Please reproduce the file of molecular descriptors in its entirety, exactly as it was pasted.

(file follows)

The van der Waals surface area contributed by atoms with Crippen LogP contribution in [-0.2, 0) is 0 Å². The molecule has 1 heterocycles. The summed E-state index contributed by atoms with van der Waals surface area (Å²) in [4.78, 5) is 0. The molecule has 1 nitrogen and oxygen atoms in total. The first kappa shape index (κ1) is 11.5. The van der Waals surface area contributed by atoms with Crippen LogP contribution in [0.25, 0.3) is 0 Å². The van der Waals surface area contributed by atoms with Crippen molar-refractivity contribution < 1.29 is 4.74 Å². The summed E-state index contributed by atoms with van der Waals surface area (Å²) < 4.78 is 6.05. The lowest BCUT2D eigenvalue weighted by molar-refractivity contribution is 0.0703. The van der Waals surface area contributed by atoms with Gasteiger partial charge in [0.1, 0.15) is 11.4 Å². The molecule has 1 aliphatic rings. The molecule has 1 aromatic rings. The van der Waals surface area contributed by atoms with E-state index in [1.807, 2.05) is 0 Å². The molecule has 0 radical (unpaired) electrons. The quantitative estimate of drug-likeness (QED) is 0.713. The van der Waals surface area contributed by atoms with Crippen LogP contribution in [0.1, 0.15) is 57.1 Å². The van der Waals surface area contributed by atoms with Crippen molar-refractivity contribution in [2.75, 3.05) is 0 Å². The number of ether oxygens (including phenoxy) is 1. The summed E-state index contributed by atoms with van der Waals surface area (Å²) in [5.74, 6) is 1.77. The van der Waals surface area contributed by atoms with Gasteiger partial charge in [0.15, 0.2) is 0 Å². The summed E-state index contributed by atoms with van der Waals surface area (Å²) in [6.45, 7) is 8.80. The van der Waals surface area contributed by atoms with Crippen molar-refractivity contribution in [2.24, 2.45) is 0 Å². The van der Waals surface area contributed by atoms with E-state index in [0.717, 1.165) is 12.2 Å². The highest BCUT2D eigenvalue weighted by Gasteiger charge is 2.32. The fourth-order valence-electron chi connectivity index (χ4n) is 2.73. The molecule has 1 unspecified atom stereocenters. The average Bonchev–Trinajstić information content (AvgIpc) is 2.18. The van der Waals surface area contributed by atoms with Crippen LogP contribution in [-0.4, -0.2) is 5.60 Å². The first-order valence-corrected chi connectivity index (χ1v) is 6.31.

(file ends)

The van der Waals surface area contributed by atoms with Crippen LogP contribution in [-0.2, 0) is 0 Å². The molecule has 1 heterocycles. The summed E-state index contributed by atoms with van der Waals surface area (Å²) in [4.78, 5) is 0. The molecule has 1 nitrogen and oxygen atoms in total. The first kappa shape index (κ1) is 11.5. The van der Waals surface area contributed by atoms with Crippen LogP contribution in [0.25, 0.3) is 0 Å². The van der Waals surface area contributed by atoms with Crippen molar-refractivity contribution < 1.29 is 4.74 Å². The summed E-state index contributed by atoms with van der Waals surface area (Å²) < 4.78 is 6.05. The lowest BCUT2D eigenvalue weighted by molar-refractivity contribution is 0.0703. The van der Waals surface area contributed by atoms with Gasteiger partial charge in [0.1, 0.15) is 11.4 Å². The molecule has 1 aliphatic rings. The molecule has 1 aromatic rings. The van der Waals surface area contributed by atoms with E-state index in [1.807, 2.05) is 0 Å². The molecule has 0 radical (unpaired) electrons. The quantitative estimate of drug-likeness (QED) is 0.713. The van der Waals surface area contributed by atoms with Crippen LogP contribution in [0.1, 0.15) is 57.1 Å². The van der Waals surface area contributed by atoms with Crippen molar-refractivity contribution in [2.75, 3.05) is 0 Å². The number of ether oxygens (including phenoxy) is 1. The summed E-state index contributed by atoms with van der Waals surface area (Å²) in [5.74, 6) is 1.77. The van der Waals surface area contributed by atoms with Gasteiger partial charge in [0.15, 0.2) is 0 Å². The summed E-state index contributed by atoms with van der Waals surface area (Å²) in [6.45, 7) is 8.80. The van der Waals surface area contributed by atoms with Crippen molar-refractivity contribution in [2.24, 2.45) is 0 Å². The van der Waals surface area contributed by atoms with E-state index in [0.717, 1.165) is 12.2 Å². The highest BCUT2D eigenvalue weighted by Gasteiger charge is 2.32. The fourth-order valence-electron chi connectivity index (χ4n) is 2.73. The molecule has 1 unspecified atom stereocenters. The average Bonchev–Trinajstić information content (AvgIpc) is 2.18. The van der Waals surface area contributed by atoms with Crippen LogP contribution in [-0.4, -0.2) is 5.60 Å². The first-order valence-corrected chi connectivity index (χ1v) is 6.31.